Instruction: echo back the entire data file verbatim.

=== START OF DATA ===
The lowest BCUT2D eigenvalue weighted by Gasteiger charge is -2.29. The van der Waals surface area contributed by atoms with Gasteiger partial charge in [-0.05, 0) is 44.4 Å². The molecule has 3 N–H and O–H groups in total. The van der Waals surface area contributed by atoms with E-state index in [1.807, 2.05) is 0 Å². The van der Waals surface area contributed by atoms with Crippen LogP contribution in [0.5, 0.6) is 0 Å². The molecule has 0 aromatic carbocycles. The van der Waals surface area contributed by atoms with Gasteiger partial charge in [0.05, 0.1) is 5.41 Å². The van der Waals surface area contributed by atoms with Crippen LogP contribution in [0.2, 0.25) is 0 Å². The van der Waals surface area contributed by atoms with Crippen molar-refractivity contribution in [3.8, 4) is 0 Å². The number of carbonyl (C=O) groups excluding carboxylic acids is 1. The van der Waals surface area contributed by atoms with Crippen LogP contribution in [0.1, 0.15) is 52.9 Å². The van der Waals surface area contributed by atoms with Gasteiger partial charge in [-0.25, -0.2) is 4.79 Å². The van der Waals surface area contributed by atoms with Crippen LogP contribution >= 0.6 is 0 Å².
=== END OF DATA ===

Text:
The lowest BCUT2D eigenvalue weighted by Gasteiger charge is -2.29. The van der Waals surface area contributed by atoms with Gasteiger partial charge in [-0.05, 0) is 44.4 Å². The molecule has 3 N–H and O–H groups in total. The van der Waals surface area contributed by atoms with E-state index in [1.807, 2.05) is 0 Å². The van der Waals surface area contributed by atoms with Crippen LogP contribution in [0.5, 0.6) is 0 Å². The molecule has 0 aromatic carbocycles. The van der Waals surface area contributed by atoms with Gasteiger partial charge in [0.05, 0.1) is 5.41 Å². The van der Waals surface area contributed by atoms with Crippen LogP contribution in [0.2, 0.25) is 0 Å². The van der Waals surface area contributed by atoms with Crippen molar-refractivity contribution in [3.8, 4) is 0 Å². The number of carbonyl (C=O) groups excluding carboxylic acids is 1. The van der Waals surface area contributed by atoms with Crippen LogP contribution in [0.1, 0.15) is 52.9 Å². The van der Waals surface area contributed by atoms with Gasteiger partial charge in [-0.25, -0.2) is 4.79 Å². The van der Waals surface area contributed by atoms with Crippen LogP contribution >= 0.6 is 0 Å².